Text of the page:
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Labor Market

Jobless figures drop in Spain, but cucumber scare bodes ill

A decline in the jobless rate in Spain for May marks the second consecutive monthly drop in unemployment, suggesting that the country may be slowly pulling out of recession.

unemployed people queueing at a job center

The global financial crisis hit Spain especially hard

Spain's labor ministry on Thursday said the number of people filing claims for unemployment benefits dropped in May by about 80,000. The decline follows a dip of some 64,000 in April, after the figure for those out of a job peaked in March at more than 4.3 million.

The figure, however, still represents an increase of three percent over the same period a year ago.

The Spanish unemployment rate hit 21.3 percent in the first quarter of 2011 – the highest in the industrialized world.

This compares to a jobless rate of seven percent in Germany for the month of May, which was that country's lowest since reunification. Across the 17-nation eurozone, unemployment remained unchanged from April at 9.9 percent.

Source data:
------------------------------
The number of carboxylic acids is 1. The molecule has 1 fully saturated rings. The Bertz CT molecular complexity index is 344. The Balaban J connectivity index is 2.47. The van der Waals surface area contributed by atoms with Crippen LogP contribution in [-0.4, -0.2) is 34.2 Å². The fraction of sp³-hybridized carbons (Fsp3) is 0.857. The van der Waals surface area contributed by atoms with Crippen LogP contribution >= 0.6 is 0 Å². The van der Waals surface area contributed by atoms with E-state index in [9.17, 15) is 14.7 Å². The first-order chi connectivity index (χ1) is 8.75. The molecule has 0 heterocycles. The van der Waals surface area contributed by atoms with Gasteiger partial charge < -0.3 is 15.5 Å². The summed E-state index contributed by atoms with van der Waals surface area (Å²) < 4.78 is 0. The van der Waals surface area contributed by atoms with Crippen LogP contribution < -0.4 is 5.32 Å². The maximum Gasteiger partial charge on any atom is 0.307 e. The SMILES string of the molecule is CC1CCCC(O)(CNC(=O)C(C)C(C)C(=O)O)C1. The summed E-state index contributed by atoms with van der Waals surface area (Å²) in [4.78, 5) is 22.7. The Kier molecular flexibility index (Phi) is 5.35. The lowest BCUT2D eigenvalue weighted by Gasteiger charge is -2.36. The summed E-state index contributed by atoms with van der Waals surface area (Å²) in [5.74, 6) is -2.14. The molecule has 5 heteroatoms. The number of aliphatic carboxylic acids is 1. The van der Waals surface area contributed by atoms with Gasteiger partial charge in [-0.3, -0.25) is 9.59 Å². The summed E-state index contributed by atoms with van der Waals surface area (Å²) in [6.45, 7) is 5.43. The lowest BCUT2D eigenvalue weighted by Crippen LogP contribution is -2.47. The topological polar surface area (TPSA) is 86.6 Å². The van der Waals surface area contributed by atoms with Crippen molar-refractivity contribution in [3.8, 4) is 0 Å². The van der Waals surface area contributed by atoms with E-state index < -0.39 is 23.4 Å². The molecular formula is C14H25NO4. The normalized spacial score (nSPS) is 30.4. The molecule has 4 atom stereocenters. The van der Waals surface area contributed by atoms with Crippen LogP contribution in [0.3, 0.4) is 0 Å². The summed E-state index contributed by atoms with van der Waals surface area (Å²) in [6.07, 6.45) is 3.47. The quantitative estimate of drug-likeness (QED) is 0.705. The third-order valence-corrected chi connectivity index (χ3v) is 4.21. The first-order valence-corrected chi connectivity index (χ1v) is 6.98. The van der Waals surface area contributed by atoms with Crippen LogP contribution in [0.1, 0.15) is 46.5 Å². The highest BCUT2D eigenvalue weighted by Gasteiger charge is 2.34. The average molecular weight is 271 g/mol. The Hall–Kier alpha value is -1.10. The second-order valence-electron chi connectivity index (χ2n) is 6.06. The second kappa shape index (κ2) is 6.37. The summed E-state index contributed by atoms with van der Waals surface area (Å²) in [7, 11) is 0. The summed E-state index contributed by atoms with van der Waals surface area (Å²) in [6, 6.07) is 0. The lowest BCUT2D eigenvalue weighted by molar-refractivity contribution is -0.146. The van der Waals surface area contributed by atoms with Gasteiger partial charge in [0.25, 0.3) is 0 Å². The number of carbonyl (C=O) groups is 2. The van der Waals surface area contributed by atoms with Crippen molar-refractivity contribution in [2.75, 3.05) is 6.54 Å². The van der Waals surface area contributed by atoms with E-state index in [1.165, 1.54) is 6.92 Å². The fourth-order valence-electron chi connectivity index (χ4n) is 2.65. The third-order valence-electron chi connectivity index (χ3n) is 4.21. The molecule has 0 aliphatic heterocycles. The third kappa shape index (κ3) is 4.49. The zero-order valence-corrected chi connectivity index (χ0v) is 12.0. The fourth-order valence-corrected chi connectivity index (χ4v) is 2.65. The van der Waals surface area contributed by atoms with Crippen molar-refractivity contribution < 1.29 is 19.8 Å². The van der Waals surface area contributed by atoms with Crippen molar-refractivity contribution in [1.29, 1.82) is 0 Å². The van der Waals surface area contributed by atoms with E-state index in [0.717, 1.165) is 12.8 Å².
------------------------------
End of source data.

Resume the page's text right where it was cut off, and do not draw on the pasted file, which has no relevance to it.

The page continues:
Ongoing protests

In Spain, a broken promise by Prime Minister Jose Luis Rodriguez Zapatero to combat unemployment has prompted a wave of protests across the country. Many Spanish young people are indignant that, despite a good education, they have few prospects of getting a decent job.

Protest camp installed at the Puerta del Sol square in Madrid

Protests are ongoing in many cities in Spain

Tent cities have sprung up on the main squares of many cities with tens of thousands of protesters demanding an end to their economic hardship.

Spain has been fighting fears that it will need a bailout, like Greece, Ireland and Portugal. Prime Minister Zapatero has introduced austerity measures and vowed to cut the public deficit, but that, many feel, is the reason there are so few good jobs available.

Compounding that situation, the current cucumber scare, originating in Germany and initially blamed on Spanish produce, could see the meager improvement in Spain's jobless figures evaporate, if the agricultural sector - one of the country's key industries - suffers serious losses over the summer.

Author: Gregg Benzow (AP, AFP)
Editor: Nicole Goebel

DW.DE